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Why Krishna is called Ranchhod or Ranchhod ray. In Gujarat we also sing Jay Ranchhod Makhanchor.

  • No, This name was given by Krishna's enemy with whom Krishna refused to fight. :) – Mr. P May 23 '16 at 11:38
  • This was given as he left war field while fighting with Kalyavan as he had boon not to be killed by solar and lunar races and weapons... he was killed by eyesight of Muchukunda... – Tejaswee May 23 '16 at 12:04
  • I have heard a story of Kalyavan who wants to fight with krishna but he ran away in a cave in which Muchkund was sleeping. Muchkund ended Kalyavan's life. – Triyugi Narayan Mani May 23 '16 at 12:08
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    There is also a related question here: hinduism.stackexchange.com/questions/9262/… but the answers have different story – Triyugi Narayan Mani May 23 '16 at 12:10
  • Here is the story with the reason: samharshbangalore.blogspot.in/2013/01/… – Amit Saxena May 30 '16 at 12:01
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"Rann" means "battlefield" & "chhod" means "abandon". The one who abandons a battlefield usually out of fear or other concerns can be termed as "Rannchhod".
Krishna lived his majority of life as Leela, where he showed various colors (Rasa-s). "Fear" was one of them. Krishna was Not a freak (ghora/extreme) of any particular good/bad virtue; he had it all balanced.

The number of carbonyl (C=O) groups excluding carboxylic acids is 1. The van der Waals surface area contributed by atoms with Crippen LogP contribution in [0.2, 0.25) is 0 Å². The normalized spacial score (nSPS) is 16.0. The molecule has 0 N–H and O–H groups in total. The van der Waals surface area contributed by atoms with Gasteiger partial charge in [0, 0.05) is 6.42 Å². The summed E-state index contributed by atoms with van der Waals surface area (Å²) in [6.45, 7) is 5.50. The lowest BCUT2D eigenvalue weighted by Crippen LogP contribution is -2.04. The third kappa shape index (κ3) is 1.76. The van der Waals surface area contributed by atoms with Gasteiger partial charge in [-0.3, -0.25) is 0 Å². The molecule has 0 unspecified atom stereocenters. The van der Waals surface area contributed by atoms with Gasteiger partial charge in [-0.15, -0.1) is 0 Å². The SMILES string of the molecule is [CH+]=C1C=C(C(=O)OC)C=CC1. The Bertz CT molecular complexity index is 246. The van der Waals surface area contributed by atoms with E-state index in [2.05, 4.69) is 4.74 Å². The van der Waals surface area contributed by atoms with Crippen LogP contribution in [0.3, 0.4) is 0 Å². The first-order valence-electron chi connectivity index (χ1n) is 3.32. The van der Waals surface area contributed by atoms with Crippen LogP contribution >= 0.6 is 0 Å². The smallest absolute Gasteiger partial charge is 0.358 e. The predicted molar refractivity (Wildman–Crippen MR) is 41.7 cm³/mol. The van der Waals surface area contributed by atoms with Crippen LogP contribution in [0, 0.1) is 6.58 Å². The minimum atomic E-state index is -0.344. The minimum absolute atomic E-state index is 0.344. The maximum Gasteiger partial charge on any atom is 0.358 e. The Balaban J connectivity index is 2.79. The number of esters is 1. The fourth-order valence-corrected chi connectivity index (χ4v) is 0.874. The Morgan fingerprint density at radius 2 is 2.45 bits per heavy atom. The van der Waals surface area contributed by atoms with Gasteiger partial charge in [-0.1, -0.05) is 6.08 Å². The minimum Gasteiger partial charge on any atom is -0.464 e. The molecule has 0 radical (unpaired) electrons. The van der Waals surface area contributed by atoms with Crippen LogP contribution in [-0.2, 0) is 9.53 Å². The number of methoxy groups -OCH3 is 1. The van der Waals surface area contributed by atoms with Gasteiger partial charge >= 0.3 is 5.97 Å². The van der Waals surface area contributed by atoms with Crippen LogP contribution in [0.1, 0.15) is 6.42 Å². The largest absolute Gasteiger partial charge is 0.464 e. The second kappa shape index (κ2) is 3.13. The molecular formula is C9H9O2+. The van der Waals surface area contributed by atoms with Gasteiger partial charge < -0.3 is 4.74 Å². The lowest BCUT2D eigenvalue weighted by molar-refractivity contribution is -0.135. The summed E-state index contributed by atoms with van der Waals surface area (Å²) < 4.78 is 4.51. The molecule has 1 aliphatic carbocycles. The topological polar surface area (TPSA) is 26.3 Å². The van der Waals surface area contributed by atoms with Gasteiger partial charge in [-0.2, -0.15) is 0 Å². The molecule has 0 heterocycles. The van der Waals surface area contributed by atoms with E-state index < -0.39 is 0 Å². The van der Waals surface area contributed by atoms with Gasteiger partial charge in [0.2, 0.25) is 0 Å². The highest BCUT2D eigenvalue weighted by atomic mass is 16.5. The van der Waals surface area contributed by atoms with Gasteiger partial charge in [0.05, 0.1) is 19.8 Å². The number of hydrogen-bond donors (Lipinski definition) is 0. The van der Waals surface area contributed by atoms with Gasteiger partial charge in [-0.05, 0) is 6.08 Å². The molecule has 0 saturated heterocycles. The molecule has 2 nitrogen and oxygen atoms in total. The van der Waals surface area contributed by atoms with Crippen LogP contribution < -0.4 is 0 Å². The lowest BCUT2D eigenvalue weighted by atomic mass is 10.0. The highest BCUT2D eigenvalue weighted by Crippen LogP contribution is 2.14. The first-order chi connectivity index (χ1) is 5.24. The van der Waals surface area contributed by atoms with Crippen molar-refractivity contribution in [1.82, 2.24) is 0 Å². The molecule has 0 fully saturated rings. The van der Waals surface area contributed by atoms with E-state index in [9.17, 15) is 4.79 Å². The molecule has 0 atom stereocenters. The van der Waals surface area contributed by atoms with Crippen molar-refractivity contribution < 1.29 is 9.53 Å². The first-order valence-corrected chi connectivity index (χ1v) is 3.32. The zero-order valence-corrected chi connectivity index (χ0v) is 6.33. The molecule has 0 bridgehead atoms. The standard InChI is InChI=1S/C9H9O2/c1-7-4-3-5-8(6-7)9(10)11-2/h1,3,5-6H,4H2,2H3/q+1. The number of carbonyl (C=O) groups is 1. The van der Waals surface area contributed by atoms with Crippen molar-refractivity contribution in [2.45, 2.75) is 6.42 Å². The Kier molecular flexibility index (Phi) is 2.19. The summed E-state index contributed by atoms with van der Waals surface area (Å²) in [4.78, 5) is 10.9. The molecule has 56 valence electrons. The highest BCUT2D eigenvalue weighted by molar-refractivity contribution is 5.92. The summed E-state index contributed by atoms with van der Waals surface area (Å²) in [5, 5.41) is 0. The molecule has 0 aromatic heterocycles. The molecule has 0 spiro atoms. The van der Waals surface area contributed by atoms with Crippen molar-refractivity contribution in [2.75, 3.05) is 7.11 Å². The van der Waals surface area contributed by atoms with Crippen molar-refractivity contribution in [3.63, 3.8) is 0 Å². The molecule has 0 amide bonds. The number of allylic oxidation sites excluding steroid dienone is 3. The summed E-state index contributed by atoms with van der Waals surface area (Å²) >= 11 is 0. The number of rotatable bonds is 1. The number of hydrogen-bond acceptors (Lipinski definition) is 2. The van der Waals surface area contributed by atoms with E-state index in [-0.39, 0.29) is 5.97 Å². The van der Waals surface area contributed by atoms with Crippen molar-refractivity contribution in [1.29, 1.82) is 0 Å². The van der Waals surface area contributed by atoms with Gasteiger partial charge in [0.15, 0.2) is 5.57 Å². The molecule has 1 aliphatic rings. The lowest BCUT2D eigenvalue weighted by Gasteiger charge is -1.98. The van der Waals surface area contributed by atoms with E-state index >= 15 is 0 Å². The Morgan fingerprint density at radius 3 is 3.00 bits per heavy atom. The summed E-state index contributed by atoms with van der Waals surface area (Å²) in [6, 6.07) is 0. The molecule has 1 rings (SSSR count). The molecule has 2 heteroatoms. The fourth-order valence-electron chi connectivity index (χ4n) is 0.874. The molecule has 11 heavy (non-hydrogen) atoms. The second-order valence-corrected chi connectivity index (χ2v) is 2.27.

This derogatory name might have been coined because of Krishna along with other Yadu-s running away [from a possible battle] against JarAsandha (father in law of Kansa). There can be other stories too, but not find-able in current version of MahAbhArata.
In Krishna's words from Sabha Parva:

Then the widow of Kansa and the daughter of Jarasandha, that handsome woman with eyes like lotus-petals, grieved at the death of her lord, went unto her father, and repeatedly urged, O Monarch, the king of Magadha, saying,--O slayer of all foes, kill thou the slayer of my husband.--Then, O great king, remembering the conclusion to which we had come of old we became exceedingly cheerless and fled from Mathura. Dividing our large wealth into small portions so as to make each portion easily portable, we fled from fear of Jarasandha, with our cousins and relatives. Reflecting upon everything, we fled towards the west.

Later they all landed & settled in Dwaraka, Gujarat. This "insulting" name is also celebrated as part of his colourful life! Other such names, which were derogatory but now celebrated are:

  • Makhhan-chor ("butter stealer")
  • Gau-pal ("cowherd")
  • Even Krishna ("dark") itself may be considered racist in today's time

Note: Now I recall that, I had observed this passage in this answer a long time back. Not sure if these 2 Qn-s can be duplicates or independent.

  • Nice to see u active here again..BTW, Ran simply means battle, whereas Ranabhumi or Ranakshetra will mean battlefield.. Right? – Rickross Jul 3 '17 at 5:12
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    @Rickross, thx. Actually "Rann" means "Desert" (e.g. the Rann of Kutchh). In earlier times the battle used to take place in deserted places to avoid involuntary killing of citizens and crops/trees. In the context of Rannchhod, Rann can be expanded as "Rannbhumi" or "RannmaidAn". Moreover this term of "Rannchhod" is more popular in Gujarat & Rajasthan areas. Though this term is historical, but IMK not from Mahabharata times. – iammilind Jul 3 '17 at 5:20
  • I too strongly believe that this whole episodes of leaving the battlefield are Shree-Krishnas devine leelas.And he does this acts with deep intention ,of protecting his people and animals. – SwiftPushkar Jul 3 '17 at 6:22

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